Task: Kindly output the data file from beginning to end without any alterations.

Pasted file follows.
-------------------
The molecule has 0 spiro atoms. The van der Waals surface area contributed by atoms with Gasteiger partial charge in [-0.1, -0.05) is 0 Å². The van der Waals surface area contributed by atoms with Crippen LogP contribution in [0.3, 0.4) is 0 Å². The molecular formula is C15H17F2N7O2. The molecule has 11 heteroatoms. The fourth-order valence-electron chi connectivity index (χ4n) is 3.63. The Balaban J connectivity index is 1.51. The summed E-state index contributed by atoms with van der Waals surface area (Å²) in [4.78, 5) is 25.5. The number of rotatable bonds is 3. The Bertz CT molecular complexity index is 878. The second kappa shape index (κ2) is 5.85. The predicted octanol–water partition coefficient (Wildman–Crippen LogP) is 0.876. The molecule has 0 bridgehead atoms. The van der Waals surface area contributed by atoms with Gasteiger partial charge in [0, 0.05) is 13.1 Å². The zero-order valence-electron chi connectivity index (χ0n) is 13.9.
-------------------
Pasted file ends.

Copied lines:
The molecule has 0 spiro atoms. The van der Waals surface area contributed by atoms with Gasteiger partial charge in [-0.1, -0.05) is 0 Å². The van der Waals surface area contributed by atoms with Crippen LogP contribution in [0.3, 0.4) is 0 Å². The molecular formula is C15H17F2N7O2. The molecule has 11 heteroatoms. The fourth-order valence-electron chi connectivity index (χ4n) is 3.63. The Balaban J connectivity index is 1.51. The summed E-state index contributed by atoms with van der Waals surface area (Å²) in [4.78, 5) is 25.5. The number of rotatable bonds is 3. The Bertz CT molecular complexity index is 878. The second kappa shape index (κ2) is 5.85. The predicted octanol–water partition coefficient (Wildman–Crippen LogP) is 0.876. The molecule has 0 bridgehead atoms. The van der Waals surface area contributed by atoms with Gasteiger partial charge in [0, 0.05) is 13.1 Å². The zero-order valence-electron chi connectivity index (χ0n) is 13.9.